Tesla (TSLA) is set to release its first quarter 2018 financial results on Wednesday, May 2 after market close. As usual, the release of the results will be followed by a conference call and Q&A with Tesla’s management at 2:30pm Pacific Time (5:30pm Eastern Time).
Here we take a look at what both the street and retail investors are expecting for the quarterly result.
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As usual, Tesla’s deliveries drive most of its earning results since vehicle sales represent the automaker’s main revenue stream at the moment.
Tesla already confirmed its first quarter 2018 deliveries: 29,980 vehicles – a new record for the company thanks to the Model 3 production ramp starting to produce decent numbers.
They ended up delivering 11,730 Model S vehicles, 10,070 Model X vehicles, and 8,180 Model 3 vehicles.
Those numbers are adjusted slightly during the release of the earnings.
Additionally, 4,060 Model S and X vehicles and 2,040 Model 3 vehicles were in transit to customers at the end of the quarter, according to the company.
Here are Tesla quarterly global deliveries of all current vehicles in production since their launches:
Wall Street’s revenue consensus is $3.142 billion for the quarter and Estimize, the financial estimate crowdsourcing website, predicts almost the same result: $3.233 billion in revenue.
They predict a slight drop from the $3.288 billion that Tesla brought in during the previous quarter, but it’s a significant increase over the $2.696 billion that they brought over the same period last year (Q1 2017).
The predictions for Tesla’s revenue over the past 2 years – Estimize predictions in blue – Wall Street consensus in grey – Actual results in green:
Even though Tesla delivered slightly more vehicles this quarter than ever before – including more than during the last quarter, which was a record quarter for revenue for Tesla, revenue are expected to be down because Model S and Model X deliveries are down and the record deliveries was due to Model 3, which is less expensive.
Tesla’s energy division could still surprise and make a difference, but it remains to be seen.
Earnings per share, or rather loss per share, is expected to plunge again for the quarter.
Like for revenue, the expectations are again close for both the street and retail investors. The Wall Street consensus is a loss of $3.26 per share for the quarter, while Estimize’s prediction is a loss $3.19 per share.
Earnings per share over the last 2 years – Estimize predictions in blue – Wall Street consensus in grey – Actual results in green:
Tesla has invested for the production of 5,000 Model 3s per week and every time it doesn’t reach that, it is going to take a hard hit for the earnings.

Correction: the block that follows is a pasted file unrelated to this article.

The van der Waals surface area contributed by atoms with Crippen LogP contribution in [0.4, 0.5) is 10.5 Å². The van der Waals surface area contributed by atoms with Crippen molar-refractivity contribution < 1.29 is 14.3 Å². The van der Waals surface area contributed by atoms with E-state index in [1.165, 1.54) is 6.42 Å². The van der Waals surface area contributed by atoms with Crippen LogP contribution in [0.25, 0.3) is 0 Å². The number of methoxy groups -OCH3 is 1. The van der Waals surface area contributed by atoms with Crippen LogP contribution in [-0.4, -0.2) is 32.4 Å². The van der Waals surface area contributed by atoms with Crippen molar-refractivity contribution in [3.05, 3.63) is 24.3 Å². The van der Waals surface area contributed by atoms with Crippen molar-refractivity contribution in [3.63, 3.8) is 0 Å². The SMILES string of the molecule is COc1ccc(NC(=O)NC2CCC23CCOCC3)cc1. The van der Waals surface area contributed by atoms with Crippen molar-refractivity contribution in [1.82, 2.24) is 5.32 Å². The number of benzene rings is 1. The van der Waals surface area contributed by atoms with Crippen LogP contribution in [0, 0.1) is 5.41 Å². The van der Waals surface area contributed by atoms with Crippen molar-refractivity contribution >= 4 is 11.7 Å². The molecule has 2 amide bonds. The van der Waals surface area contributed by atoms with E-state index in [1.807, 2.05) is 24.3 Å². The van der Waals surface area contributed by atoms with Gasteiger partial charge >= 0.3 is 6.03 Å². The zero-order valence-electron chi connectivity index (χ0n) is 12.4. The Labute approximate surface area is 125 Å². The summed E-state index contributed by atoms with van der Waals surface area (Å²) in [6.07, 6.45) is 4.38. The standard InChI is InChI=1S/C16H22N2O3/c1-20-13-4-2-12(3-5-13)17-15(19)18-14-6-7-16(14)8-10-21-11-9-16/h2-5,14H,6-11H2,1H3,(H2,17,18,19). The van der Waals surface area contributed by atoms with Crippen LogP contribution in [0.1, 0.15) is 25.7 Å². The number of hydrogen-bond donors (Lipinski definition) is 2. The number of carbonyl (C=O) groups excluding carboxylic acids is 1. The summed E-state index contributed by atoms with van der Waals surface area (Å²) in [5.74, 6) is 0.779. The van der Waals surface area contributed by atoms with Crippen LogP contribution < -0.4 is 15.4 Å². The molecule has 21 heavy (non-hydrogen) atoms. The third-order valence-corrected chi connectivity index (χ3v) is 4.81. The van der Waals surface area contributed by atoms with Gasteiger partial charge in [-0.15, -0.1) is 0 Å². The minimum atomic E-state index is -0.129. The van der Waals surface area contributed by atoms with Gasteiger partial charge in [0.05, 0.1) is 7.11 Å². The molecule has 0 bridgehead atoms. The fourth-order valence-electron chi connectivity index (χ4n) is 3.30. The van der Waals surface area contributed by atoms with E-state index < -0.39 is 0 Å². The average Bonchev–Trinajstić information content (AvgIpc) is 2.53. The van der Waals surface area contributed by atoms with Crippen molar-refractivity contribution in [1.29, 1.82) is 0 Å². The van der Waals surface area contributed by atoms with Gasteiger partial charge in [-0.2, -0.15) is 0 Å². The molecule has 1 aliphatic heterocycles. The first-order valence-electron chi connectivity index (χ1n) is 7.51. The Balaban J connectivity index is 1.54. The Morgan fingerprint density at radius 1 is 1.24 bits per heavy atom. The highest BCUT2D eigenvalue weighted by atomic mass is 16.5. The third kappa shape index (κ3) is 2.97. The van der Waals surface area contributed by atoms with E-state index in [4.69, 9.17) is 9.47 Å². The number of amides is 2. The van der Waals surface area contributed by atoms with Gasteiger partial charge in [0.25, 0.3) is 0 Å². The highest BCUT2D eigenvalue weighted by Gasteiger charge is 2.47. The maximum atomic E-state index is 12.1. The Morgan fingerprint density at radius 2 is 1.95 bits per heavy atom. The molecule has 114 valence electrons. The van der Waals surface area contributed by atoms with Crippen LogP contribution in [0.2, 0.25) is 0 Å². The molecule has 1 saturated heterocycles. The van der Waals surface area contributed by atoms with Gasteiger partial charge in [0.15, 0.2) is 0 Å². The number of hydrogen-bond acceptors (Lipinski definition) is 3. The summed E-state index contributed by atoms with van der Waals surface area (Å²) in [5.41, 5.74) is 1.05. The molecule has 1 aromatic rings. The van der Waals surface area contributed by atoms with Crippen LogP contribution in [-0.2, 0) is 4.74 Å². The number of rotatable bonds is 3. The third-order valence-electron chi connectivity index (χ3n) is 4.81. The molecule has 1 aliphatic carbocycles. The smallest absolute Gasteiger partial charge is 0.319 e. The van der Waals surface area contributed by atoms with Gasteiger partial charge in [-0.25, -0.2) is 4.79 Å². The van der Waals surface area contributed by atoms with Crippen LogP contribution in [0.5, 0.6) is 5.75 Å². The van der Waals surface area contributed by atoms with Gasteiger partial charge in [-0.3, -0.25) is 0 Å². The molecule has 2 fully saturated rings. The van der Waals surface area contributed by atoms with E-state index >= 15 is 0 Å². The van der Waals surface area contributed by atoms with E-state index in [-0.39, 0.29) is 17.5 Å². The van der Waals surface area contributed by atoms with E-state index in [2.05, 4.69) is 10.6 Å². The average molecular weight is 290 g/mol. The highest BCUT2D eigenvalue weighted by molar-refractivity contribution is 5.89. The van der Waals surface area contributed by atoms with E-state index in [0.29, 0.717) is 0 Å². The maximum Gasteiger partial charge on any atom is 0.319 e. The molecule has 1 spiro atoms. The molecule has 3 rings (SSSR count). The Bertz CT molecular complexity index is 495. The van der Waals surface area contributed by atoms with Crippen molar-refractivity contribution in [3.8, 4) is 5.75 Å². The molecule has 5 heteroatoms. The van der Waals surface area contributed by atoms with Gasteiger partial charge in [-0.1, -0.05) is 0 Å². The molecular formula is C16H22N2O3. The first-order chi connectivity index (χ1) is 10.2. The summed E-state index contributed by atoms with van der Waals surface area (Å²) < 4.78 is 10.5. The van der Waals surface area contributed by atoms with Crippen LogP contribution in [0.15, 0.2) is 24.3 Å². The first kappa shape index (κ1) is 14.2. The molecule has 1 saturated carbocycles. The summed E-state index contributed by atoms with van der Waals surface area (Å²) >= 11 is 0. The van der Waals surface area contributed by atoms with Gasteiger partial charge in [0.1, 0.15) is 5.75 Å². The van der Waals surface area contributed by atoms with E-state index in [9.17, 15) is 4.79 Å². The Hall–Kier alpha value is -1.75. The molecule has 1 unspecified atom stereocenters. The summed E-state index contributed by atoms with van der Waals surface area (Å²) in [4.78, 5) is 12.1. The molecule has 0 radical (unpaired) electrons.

The situation improved a lot over the last quarter, but the company is still behind its goal and therefore, the prediction is still of a significant loss for the first quarter 2018.
Other expectations for the shareholders letter and analyst call
Obviously, we expect that a fair amount of the conference call and shareholders letter to revolve around Model 3 production and how it has evolved recently.
But we already got a pretty good update from when we obtain an email from Elon Musk to employees two weeks ago.
With this said, investors and Model 3 reservation holders would certainly appreciate another update – especially about the results of the production line update that happened during the production shutdown.
Tesla did upgrades with the goal to end the second quarter at 5,000 Model 3 vehicles per week and that goal will likely be an important part of the earnings and conference call.
It is linked with the Model 3 vehicle program becoming profitable and Musk now says that he expects Tesla to be profitable in Q3 and Q4.
Those expectations are directly linked to Tesla achieving the Model 3 production goals and therefore, investors will be looking at some reassurance that Tesla can achieve the production rate.
A few other interesting points that I expect Tesla will address include, plans for production in China now that the door appears to be open, timing on Model Y since news came out that Tesla was aiming for a start of production in November 2019, and even though the company and Musk directly addressed it a few times recently, I expect analysts will want more details about Tesla’s plan not to raise capital this year.
As for Tesla Energy news, I expect that solar deployment will still be slow, but it should be an interesting quarter on the energy storage front. I wouldn’t be surprised if it ends up being a record quarter.
Join us on Electrek on Wednesday after market close for our report on the results and shareholders letter. You can stick around after for the conference call with management at 2:30pm Pacific Time (5:30pm Eastern Time) and you can join on the call through Tesla’s investor relations website.